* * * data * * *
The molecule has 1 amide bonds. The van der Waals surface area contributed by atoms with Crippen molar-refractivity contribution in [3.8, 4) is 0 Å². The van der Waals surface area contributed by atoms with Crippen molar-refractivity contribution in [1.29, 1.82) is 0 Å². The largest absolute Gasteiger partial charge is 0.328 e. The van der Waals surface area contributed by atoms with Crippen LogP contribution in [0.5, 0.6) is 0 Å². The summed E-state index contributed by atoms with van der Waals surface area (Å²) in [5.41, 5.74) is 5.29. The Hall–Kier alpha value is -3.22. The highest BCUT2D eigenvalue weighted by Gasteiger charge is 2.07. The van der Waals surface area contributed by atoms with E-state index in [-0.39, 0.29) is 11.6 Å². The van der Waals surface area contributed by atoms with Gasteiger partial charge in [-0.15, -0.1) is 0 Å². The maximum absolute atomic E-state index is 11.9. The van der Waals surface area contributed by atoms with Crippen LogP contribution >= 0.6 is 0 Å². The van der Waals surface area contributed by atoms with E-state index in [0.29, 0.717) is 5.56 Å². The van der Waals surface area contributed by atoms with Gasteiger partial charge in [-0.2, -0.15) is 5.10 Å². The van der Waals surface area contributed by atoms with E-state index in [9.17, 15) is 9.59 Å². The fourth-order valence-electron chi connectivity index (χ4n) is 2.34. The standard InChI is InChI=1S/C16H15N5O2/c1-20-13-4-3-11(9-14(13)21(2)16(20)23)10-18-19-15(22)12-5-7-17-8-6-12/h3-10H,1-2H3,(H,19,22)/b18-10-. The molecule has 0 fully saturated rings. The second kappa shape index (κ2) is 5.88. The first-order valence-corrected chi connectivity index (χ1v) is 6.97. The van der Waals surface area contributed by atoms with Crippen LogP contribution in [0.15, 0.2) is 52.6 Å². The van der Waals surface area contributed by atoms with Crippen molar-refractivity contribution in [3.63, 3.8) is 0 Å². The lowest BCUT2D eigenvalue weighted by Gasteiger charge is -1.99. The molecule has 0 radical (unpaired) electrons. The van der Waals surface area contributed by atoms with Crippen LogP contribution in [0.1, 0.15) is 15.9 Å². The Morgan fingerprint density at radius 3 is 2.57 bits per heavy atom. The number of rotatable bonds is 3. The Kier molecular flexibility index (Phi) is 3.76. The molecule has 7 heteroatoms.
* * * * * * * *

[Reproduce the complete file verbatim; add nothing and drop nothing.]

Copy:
The molecule has 1 amide bonds. The van der Waals surface area contributed by atoms with Crippen molar-refractivity contribution in [3.8, 4) is 0 Å². The van der Waals surface area contributed by atoms with Crippen molar-refractivity contribution in [1.29, 1.82) is 0 Å². The largest absolute Gasteiger partial charge is 0.328 e. The van der Waals surface area contributed by atoms with Crippen LogP contribution in [0.5, 0.6) is 0 Å². The summed E-state index contributed by atoms with van der Waals surface area (Å²) in [5.41, 5.74) is 5.29. The Hall–Kier alpha value is -3.22. The highest BCUT2D eigenvalue weighted by Gasteiger charge is 2.07. The van der Waals surface area contributed by atoms with E-state index in [-0.39, 0.29) is 11.6 Å². The van der Waals surface area contributed by atoms with Gasteiger partial charge in [-0.15, -0.1) is 0 Å². The maximum absolute atomic E-state index is 11.9. The van der Waals surface area contributed by atoms with Crippen LogP contribution >= 0.6 is 0 Å². The van der Waals surface area contributed by atoms with E-state index in [0.29, 0.717) is 5.56 Å². The van der Waals surface area contributed by atoms with Gasteiger partial charge in [-0.2, -0.15) is 5.10 Å². The van der Waals surface area contributed by atoms with E-state index in [9.17, 15) is 9.59 Å². The fourth-order valence-electron chi connectivity index (χ4n) is 2.34. The standard InChI is InChI=1S/C16H15N5O2/c1-20-13-4-3-11(9-14(13)21(2)16(20)23)10-18-19-15(22)12-5-7-17-8-6-12/h3-10H,1-2H3,(H,19,22)/b18-10-. The molecule has 0 fully saturated rings. The second kappa shape index (κ2) is 5.88. The first-order valence-corrected chi connectivity index (χ1v) is 6.97. The van der Waals surface area contributed by atoms with Crippen LogP contribution in [0.15, 0.2) is 52.6 Å². The van der Waals surface area contributed by atoms with Crippen molar-refractivity contribution in [3.63, 3.8) is 0 Å². The lowest BCUT2D eigenvalue weighted by Gasteiger charge is -1.99. The molecule has 0 radical (unpaired) electrons. The van der Waals surface area contributed by atoms with Crippen LogP contribution in [0.1, 0.15) is 15.9 Å². The Morgan fingerprint density at radius 3 is 2.57 bits per heavy atom. The number of rotatable bonds is 3. The Kier molecular flexibility index (Phi) is 3.76. The molecule has 7 heteroatoms.